PROVISIONS OF THE SABATH BILL The provisions of the Sabath bill affecting proceedings under section 77B (and sec. 74 as well) relate primarily to the part to be played by the Securities and Exchange Commission in such proceedings, by way of intervention, the proposal of plans, the filing of reports on plans and reports on allowances for compensation or reimbursement, and the approval or disapproval of committee agreements and the membership of committees. These provisions will be discussed in more detail below. In addition, the Sabath bill requires the debtor to file a plan within a specified time. Subsection (c). It limits the aggregate compensation of trustees, custodians, and receivers appointed in any such proceedings. Subsection (j). And it places certain' restrictions on the solicitation of acceptances or rejections of plans. Subsection (g).
PROVISIONS OF THE CHANDLER BILL The provisions of section 12-II of the Chandler bill with respect to the appointment of a disinterested trustee and with respect to the proposal, approval and acceptance of plans are deemed to be of sufficient importance to warrant separate discussion below. In addition to those provisions, subsection II, representing as it does a complete revision of the present section 77B, contemplates a number of other significant changes in the corporate reorganization section which fall outside the scope of the Sabath bill.
Venue. The provision of section 77B (a) permitting the petition to be filed in the jurisdiction of incorporation has been eliminated. The petition must now be filed in the jurisdiction in which the corporation has had its principal place of business or principal assets for the greater portion of the 6 months preceding the filing. Page 45, line 24 et seq.
Lists of security holders.--Persons other than the debtor are to be required to produce this information. The court may, for cause shown, impound the same, but must make the use thereof available to creditors and stockholders. Page 56, line 8 et seq.
Right to be heard. --Indenture trustees, creditors, and stockholders are to have the right to be heard on all matters. Page 75, line 7, et seq. Their right to be heard, unlike that of the debtor itself, is now restricted to certain matters, unless a petition for intervention is granted. Section 77B (c). It is understood that changes are contemplated in the proposed provision with respect to the right of employees' organizations to be heard.
Řeports by trustee.—Periodic reports are to be filed by the trustee and transmitted to creditors and stockholders. Page 80, line 22, et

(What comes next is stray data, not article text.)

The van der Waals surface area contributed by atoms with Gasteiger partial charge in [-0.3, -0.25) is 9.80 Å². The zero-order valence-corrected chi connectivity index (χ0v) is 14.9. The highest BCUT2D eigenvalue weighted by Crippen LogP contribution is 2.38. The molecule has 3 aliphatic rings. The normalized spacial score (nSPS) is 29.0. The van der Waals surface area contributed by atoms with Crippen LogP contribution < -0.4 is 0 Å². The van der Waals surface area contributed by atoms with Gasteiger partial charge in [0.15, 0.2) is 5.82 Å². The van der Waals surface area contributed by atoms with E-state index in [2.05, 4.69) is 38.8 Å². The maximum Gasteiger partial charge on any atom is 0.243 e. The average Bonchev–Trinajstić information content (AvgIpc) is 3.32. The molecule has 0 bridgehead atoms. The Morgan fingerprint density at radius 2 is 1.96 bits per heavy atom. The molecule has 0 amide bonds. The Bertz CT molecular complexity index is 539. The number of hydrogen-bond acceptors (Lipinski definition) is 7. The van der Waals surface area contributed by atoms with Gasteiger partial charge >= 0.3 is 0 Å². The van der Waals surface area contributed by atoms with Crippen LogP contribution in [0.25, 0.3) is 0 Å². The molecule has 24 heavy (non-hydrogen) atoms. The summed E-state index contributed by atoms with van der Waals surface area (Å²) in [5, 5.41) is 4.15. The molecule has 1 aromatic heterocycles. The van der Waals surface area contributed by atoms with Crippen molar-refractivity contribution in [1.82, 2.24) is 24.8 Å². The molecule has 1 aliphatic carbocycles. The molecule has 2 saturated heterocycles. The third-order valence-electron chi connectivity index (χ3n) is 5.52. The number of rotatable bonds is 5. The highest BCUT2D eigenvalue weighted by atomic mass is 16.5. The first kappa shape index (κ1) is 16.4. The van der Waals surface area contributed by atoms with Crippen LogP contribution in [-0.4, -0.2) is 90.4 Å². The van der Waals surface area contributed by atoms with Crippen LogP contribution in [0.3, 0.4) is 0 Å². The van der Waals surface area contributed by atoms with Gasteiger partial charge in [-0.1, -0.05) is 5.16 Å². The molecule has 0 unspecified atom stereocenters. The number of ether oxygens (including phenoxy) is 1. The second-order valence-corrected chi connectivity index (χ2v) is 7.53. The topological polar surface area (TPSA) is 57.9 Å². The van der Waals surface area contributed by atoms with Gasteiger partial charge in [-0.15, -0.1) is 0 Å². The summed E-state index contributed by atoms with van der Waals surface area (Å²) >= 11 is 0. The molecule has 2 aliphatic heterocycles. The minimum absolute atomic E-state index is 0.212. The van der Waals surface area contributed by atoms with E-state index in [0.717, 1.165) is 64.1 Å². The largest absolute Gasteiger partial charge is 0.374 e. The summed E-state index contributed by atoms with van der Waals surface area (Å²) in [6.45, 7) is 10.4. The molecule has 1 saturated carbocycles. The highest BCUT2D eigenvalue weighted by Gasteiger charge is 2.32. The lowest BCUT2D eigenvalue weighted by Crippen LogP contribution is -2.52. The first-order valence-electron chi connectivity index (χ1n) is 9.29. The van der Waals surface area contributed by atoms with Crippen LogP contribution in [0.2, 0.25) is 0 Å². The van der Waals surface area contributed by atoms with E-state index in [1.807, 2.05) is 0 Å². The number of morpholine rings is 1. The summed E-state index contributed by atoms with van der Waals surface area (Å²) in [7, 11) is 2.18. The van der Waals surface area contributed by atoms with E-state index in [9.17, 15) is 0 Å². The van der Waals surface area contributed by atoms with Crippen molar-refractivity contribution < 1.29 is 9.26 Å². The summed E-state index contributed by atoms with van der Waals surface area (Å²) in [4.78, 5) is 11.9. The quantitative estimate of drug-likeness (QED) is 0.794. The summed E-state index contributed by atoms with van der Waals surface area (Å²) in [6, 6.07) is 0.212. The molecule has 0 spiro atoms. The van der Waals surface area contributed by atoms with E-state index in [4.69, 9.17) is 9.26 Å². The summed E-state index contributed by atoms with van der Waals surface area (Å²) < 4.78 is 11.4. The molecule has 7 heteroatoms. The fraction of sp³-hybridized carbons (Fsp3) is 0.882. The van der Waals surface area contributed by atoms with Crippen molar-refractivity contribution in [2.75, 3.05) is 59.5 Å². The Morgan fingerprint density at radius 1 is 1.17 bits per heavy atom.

seq. Management.--Plans must contain equitable provisions for the selection of the management of the continuing or successor company, and the court must scrutinize the persons selected. Page 53, line 15; page 66, line 9.
Under the Chandler bill (p. 54) the court is required, upon approval of a petition, to appoint one or more disinterested trustees. It is understood that the Committee on the Judiciary has voted to report an amendment to this provision, giving the court discretion to continue the debtor in possession where its scheduled liabilities are $250,000 or less. Where a disinterested trustee is appointed, however, creditors and stockholders of the debtor are ineligible for such appointment, as are underwriters of any outstanding securities of the debtor, underwritten within 5 years, and directors, officers, or employees of the debtor, or of any such underwriter. The trustee is expressly authorized, however, to employ officers of the debtor at a rate of compensation approved by the court. Page 61, line 13.
INVESTIGATIONS BY TRUSTEES
The disinterested trustee is required (p. 57 of the Chandler bill) to inquire into and report to the court upon the past conduct of the business, including the activities and achievements of the management, and any other matter relevant to the formulation of a plan.
PROPOSAL OF PLANS
Under the present section 77B (d) the debtor is authorized to propose a plan, without restriction, but percentage requirements are imposed with respect to the proposal of plans by creditors or stockholders.
Under subsection (d) of the Sabath bill, the debtor corporation is required to file a plan within 6 months after the petition or answer is approved, but the judge may grant extensions for further periods of not more than 90 days each. Subsection (c) authorizes the Commission to propose plans. That power is not conferred upon the Commission by the Chandler bill or the Lea bill.
Under the Chandler bill, the independent trustee is charged with the duty of preparing and filing a plan within a time fixed by the court, or a report of his reasons why a plan cannot be effected (p. 58, line 5). Creditors and stockholders are expressly authorized (p. 58, lines 2 to 4) to submit to the trustee suggestions for the formulation of a plan, or proposals in the form of plans. The court must then hold a hearing on the plan or report filed by the trustee, and for the consideration of any objections which may be made, or of any amendments or other plan which may be proposed by any creditor or stockholder. Notice of such hearing must be given to the debtor, the creditors, and stockholders, the indenture trustees, the Secretary of the Treasury, and the Securities and Exchange Commission.
SUBMISSION TO CREDITORS AND STOCKHOLDERS-COURT APPROVAL OF PLAN
REPORT BY SECURITIES AND EXCHANGE COMMISSION
Under the provisions of the Chandler bill (pp. 58–60, inclusive), no acceptance offa plan or authorization to accept a plan may be solicited until after the court has approved such plan as fair and equitable, and feasible. The Sabath bill does not make such approval a prerequisite to solicitation, and some courts have doubted whether they even had the power under section 77B (d) to pass upon the fairness of a plan at that stage of the proceedings. After the necessary acceptances have been obtained, final “confirmation" of the plan is necessary, under the Chandler bill (p. 65, line 19 et seq.) just as under the present section 77B (f).